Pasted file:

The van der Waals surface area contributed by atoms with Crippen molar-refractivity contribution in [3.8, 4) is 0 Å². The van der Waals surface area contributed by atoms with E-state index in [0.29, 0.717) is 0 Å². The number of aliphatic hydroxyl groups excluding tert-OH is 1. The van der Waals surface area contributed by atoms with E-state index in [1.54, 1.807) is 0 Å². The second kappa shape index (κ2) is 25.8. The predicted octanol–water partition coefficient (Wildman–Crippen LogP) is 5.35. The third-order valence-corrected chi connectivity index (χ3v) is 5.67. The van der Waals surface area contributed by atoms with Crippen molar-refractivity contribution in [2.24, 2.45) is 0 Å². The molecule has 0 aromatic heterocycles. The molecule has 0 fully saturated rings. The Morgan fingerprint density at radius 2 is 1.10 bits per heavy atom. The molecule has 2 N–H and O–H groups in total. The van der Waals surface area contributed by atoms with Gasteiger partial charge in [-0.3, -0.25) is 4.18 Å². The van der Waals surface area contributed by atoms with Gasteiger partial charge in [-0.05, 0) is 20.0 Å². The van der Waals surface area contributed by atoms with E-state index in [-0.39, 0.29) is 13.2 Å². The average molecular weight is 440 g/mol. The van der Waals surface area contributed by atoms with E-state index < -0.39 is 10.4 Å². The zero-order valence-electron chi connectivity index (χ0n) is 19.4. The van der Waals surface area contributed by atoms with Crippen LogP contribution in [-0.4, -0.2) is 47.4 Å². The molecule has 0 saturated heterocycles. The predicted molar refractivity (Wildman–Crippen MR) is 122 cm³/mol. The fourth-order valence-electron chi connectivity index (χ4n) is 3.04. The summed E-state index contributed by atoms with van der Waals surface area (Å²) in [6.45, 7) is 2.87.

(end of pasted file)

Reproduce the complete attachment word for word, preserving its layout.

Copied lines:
The van der Waals surface area contributed by atoms with Crippen molar-refractivity contribution in [3.8, 4) is 0 Å². The van der Waals surface area contributed by atoms with E-state index in [0.29, 0.717) is 0 Å². The number of aliphatic hydroxyl groups excluding tert-OH is 1. The van der Waals surface area contributed by atoms with E-state index in [1.54, 1.807) is 0 Å². The second kappa shape index (κ2) is 25.8. The predicted octanol–water partition coefficient (Wildman–Crippen LogP) is 5.35. The third-order valence-corrected chi connectivity index (χ3v) is 5.67. The van der Waals surface area contributed by atoms with Crippen molar-refractivity contribution in [2.24, 2.45) is 0 Å². The molecule has 0 aromatic heterocycles. The molecule has 0 fully saturated rings. The Morgan fingerprint density at radius 2 is 1.10 bits per heavy atom. The molecule has 2 N–H and O–H groups in total. The van der Waals surface area contributed by atoms with Gasteiger partial charge in [-0.3, -0.25) is 4.18 Å². The van der Waals surface area contributed by atoms with Gasteiger partial charge in [-0.05, 0) is 20.0 Å². The van der Waals surface area contributed by atoms with E-state index in [-0.39, 0.29) is 13.2 Å². The average molecular weight is 440 g/mol. The van der Waals surface area contributed by atoms with E-state index < -0.39 is 10.4 Å². The zero-order valence-electron chi connectivity index (χ0n) is 19.4. The van der Waals surface area contributed by atoms with Crippen LogP contribution in [-0.4, -0.2) is 47.4 Å². The molecule has 0 saturated heterocycles. The predicted molar refractivity (Wildman–Crippen MR) is 122 cm³/mol. The fourth-order valence-electron chi connectivity index (χ4n) is 3.04. The summed E-state index contributed by atoms with van der Waals surface area (Å²) in [6.45, 7) is 2.87.